"What is Intuitive Eating?" A Michigan Intuitive Eating Counselor Explains

Updated: Dec 17, 2021


What is Intuitive Eating?

What is Intuitive Eating?

Intuitive Eating is a self-care eating framework, based on 10 principles below. It was created in 1995 by two dieticians, Evelyn Tribbole and Elyse Resch as a weight inclusive, evidence based model that incorporates a more holistic approach to health and eating.


Intuitive Eating is about relying on and TRUSTING your internal body cues, whereas dieting only continues to deteriorate your trust with food.


Dieting causes you to rely on EXTERNAL sources (like food plans, a diet, the time of day, food rules) to guide your eating behavior. The more you rely on EXTERNAL cues, the FURTHER removed you become.


Intuitive Eating is like coming back home to your body.

The 10 Principles of Intuitive Eating


  1. Reject the Diet Mentality. Throw out the diet books and magazine articles that offer you the false hope of losing weight quickly, easily, and permanently. Get angry at diet culture that promotes weight loss and the lies that have led you to feel as if you were a failure every time a new diet stopped working and you gained back all of the weight. If you allow even one small hope to linger that a new and better diet or food plan might be lurking around the corner, it will prevent you from being free to rediscover Intuitive Eating.

  2. Honor Your Hunger. Keep your body biologically fed with adequate energy and carbohydrates. Otherwise you can trigger a primal drive to overeat. Once you reach the moment of excessive hunger, all intentions of moderate, conscious eating are fleeting and irrelevant. Learning to honor this first biological signal sets the stage for rebuilding trust in yourself and in food.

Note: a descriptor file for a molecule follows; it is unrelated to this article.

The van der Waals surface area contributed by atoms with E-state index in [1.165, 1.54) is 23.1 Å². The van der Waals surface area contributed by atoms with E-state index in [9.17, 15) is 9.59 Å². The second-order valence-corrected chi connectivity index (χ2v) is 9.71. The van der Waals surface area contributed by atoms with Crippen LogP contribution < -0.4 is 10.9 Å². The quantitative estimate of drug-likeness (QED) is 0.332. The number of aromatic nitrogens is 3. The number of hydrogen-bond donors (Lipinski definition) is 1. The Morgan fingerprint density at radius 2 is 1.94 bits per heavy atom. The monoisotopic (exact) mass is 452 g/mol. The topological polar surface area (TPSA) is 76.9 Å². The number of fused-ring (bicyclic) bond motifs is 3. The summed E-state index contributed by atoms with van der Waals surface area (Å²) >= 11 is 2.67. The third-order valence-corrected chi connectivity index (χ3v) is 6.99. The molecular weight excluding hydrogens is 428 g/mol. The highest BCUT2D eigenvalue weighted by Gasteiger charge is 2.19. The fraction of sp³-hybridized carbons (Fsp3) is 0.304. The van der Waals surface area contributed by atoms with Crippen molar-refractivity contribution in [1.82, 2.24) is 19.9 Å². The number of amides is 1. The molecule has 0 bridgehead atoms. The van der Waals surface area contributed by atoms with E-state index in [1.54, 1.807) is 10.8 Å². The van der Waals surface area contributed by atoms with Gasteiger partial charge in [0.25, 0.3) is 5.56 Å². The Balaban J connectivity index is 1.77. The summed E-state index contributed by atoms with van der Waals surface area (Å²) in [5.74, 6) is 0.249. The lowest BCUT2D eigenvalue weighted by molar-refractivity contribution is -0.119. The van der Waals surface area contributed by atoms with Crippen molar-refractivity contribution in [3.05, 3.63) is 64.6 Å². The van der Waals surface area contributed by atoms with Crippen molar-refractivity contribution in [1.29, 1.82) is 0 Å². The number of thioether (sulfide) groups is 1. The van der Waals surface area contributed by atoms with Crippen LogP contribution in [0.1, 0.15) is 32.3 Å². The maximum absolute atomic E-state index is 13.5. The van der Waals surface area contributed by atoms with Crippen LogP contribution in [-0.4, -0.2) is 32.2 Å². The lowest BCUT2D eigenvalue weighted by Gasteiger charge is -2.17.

3. Make Peace with Food. Call a truce; stop the food fight! Give yourself unconditional permission to eat. If you tell yourself that you can’t or shouldn’t have a particular food, it can lead to intense feelings of deprivation that build into uncontrollable cravings and, often, bingeing. When you finally “give in” to your forbidden foods, eating will be experienced with such intensity it usually results in Last Supper overeating and overwhelming guilt,

  4. Challenge the Food Police. Scream a loud "no" to thoughts in your head that declare you’re “good” for eating minimal calories or “bad” because you ate a piece of chocolate cake. The food police monitor the unreasonable rules that diet culture has created. The police station is housed deep in your psyche, and its loudspeaker shouts negative barbs, hopeless phrases, and guilt-provoking indictments. Chasing the food police away is a critical step in returning to Intuitive Eating.

  5. Feel Your Fullness. In order to honor your fullness, you need to trust that you will give yourself the foods that you desire. Listen for the body signals that tell you that you are no longer hungry. Observe the signs that show that you’re comfortably full. Pause in the middle of eating and ask yourself how the food tastes, and what your current hunger level is.

  6. Discover the Satisfaction Factor. The Japanese have the wisdom to keep pleasure as one of their goals of healthy living. In our compulsion to comply with diet culture, we often overlook one of the most basic gifts of existence—the pleasure and satisfaction that can be found in the eating experience. When you eat what you really want, in an environment that is inviting, the pleasure you derive will be a powerful force in helping you feel satisfied and content. By providing this experience for yourself, you will find that it takes just the right amount of food for you to decide you’ve had “enough.”